- The Washington Times - Saturday, August 6, 2005


Tunisian plane crashes, killing 19

ROME — A Tunisian passenger plane carrying 39 persons crash-landed in the Mediterranean Sea off Sicily yesterday while trying to make an emergency landing because of engine trouble, and 19 persons were killed, officials said.

Palermo Prosecutor Piero Grasso told the Associated Press that 20 persons survived and were taken off rescue boats on stretchers at Palermo’s port. Some survivors were clinging to the plane’s wings when rescuers arrived, media reports said.

He said the plane was forced to make a water landing about eight miles off Sicily because of a “technical problem” that was being investigated.


Candidates abound in presidential race

CAIRO — Dozens of Egyptians lined up last week to apply to run for president in the Sept. 7 elections — movie extras, technicians, retired government employees, drivers and even a convicted assassin of former President Anwar Sadat. All were rejected.

For many of those who made the attempt, it was a chance to present their dreams — ending poverty, fighting corruption — in a nation where those outside the elite have had little say in their country’s affairs.

In the end, however, only two candidates with outside name recognition will face President Hosni Mubarak: Noman Gomaa of the Wafd, Egypt’s oldest and largest opposition party, and Ayman Nour, head of the Al-Ghad party and one of Mr. Mubarak’s most outspoken critics.

Mr. Mubarak’s government dominates the media and controls security forces that in the past have been accused of rigging parliamentary elections. Mr. Mubarak promised a fair vote.


Hot line established with rival Pakistan

NEW DELHI — Longtime foes India and Pakistan formally agreed yesterday to inform each other about planned missile tests and set up a hot line by September to lessen the chances for accidental war between the nuclear-armed neighbors.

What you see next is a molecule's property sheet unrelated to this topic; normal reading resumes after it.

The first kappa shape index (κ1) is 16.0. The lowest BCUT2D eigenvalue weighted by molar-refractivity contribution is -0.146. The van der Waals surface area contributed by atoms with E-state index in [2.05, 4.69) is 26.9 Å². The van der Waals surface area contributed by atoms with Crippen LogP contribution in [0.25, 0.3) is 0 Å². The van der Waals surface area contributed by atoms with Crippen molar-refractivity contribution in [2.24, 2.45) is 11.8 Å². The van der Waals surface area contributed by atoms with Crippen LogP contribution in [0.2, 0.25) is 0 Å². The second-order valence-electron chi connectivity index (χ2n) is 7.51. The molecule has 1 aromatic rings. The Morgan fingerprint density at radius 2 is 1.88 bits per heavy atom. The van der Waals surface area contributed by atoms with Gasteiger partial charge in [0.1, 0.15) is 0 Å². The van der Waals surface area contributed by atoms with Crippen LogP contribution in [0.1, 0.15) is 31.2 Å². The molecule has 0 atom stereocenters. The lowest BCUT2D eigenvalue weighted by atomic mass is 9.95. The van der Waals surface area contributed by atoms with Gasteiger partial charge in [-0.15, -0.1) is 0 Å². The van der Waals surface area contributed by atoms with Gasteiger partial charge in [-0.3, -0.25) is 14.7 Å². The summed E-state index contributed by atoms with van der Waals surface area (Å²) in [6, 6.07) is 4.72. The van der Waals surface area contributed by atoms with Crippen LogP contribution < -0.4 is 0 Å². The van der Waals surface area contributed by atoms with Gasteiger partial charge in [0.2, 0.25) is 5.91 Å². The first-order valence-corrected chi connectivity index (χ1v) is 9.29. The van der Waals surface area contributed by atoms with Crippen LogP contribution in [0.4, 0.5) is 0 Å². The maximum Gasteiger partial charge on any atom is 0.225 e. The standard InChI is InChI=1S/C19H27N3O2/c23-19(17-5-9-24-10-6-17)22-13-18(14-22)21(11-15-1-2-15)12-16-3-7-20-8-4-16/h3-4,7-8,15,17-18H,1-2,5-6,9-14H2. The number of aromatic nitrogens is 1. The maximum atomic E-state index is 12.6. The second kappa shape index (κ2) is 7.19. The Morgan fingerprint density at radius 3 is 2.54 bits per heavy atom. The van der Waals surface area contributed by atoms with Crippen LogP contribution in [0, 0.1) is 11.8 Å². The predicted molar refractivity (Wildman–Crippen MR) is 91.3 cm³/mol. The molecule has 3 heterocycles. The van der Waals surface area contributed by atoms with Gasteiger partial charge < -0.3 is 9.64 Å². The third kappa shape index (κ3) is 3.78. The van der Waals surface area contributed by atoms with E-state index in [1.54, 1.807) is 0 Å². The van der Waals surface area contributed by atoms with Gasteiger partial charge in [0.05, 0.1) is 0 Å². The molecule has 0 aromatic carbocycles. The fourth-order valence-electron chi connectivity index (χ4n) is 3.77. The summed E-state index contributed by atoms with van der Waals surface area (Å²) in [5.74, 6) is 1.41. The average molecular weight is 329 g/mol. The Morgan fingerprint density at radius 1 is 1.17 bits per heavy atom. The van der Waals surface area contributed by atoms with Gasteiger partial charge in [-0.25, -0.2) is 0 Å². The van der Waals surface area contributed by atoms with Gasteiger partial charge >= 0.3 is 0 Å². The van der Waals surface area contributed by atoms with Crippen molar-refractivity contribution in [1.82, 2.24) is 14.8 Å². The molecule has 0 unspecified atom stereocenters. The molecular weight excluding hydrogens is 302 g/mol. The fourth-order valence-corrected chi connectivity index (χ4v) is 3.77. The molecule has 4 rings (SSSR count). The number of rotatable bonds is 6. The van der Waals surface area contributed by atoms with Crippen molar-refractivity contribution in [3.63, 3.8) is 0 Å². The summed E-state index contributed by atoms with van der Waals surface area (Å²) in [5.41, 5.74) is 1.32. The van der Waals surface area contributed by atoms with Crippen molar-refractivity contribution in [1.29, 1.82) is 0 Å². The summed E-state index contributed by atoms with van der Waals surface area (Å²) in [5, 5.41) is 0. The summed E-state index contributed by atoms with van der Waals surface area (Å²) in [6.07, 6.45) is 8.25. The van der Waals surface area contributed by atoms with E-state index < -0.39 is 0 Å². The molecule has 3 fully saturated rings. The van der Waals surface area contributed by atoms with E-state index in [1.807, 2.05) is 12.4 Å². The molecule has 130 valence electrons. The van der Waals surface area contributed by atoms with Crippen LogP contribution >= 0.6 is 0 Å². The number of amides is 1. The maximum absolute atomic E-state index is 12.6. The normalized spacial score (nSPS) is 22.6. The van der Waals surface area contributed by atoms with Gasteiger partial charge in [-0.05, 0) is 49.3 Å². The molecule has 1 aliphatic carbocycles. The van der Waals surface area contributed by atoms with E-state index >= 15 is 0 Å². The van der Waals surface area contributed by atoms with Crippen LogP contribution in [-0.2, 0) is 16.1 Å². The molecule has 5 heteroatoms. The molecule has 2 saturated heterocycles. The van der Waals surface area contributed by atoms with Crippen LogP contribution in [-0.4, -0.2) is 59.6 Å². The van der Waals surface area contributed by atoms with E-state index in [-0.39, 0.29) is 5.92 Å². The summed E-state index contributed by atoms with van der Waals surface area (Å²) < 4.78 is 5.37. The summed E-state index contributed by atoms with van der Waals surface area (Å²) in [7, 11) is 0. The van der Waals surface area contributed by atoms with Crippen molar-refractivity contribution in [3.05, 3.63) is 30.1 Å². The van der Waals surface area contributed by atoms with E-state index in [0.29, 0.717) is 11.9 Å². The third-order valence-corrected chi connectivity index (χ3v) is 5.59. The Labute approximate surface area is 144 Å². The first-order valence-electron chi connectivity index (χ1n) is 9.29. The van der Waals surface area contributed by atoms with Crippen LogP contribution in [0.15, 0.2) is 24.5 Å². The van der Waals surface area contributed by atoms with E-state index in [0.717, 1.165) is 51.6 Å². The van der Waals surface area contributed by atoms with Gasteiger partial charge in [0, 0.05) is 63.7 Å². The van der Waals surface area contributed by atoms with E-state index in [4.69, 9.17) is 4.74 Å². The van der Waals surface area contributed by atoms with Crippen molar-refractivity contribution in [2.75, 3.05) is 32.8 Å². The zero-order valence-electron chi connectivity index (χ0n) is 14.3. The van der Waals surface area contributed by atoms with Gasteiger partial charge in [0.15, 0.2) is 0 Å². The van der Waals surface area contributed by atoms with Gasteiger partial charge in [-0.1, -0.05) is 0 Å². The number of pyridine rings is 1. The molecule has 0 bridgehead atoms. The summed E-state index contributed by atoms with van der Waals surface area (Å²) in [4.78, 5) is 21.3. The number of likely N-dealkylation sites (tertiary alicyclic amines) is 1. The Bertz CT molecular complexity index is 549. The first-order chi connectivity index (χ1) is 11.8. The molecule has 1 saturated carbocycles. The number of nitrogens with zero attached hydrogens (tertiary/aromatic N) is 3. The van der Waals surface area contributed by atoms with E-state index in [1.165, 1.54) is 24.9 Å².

The agreements were announced after two days of talks, the third such round since the two South Asian nations started a peace dialogue last year in an attempt to ease almost six decades of bitter tensions that have produced three wars.

A joint statement said both nations stressed the need for early inauguration of a nuclear hot line between their foreign secretaries.


Deadlocked talks head for a break

BEIJING — Delegates at six-nation nuclear talks will meet again today, but one of the topics will be whether to take a recess after 12 days of negotiations that have made little progress toward persuading North Korea to disarm, Japan’s chief envoy said yesterday.

Diplomats say the talks are deadlocked over the North’s insistence on retaining a peaceful nuclear program and the question of what it would get for giving up its atomic arms program.

Envoys from the two Koreas, the United States, China, Japan and Russia are trying to write a joint statement meant to guide the negotiations.


Colombia wants fugitives extradited

BOGOTA — Colombia is demanding that Ireland hand over three fugitives linked to the Irish Republican Army and convicted of supporting terrorism in this South American country. The trio unexpectedly turned up in Ireland after eight months on the run.

The fugitives’ public re-emergence on Friday plunged the Northern Ireland peace process into disarray. There was suspicion the three returned to Ireland because they felt authorities would not deport them because of the IRA’s recent pledge to completely disarm.

Niall Connolly, Martin McCauley and James Monaghan disappeared in December after a Colombian appeals court reversed an earlier acquittal and sentenced the men to 17 years in prison for training guerrillas of the Marxist Revolutionary Armed Forces of Colombia, or FARC, to use homemade artillery.

From wire dispatches and staff reports

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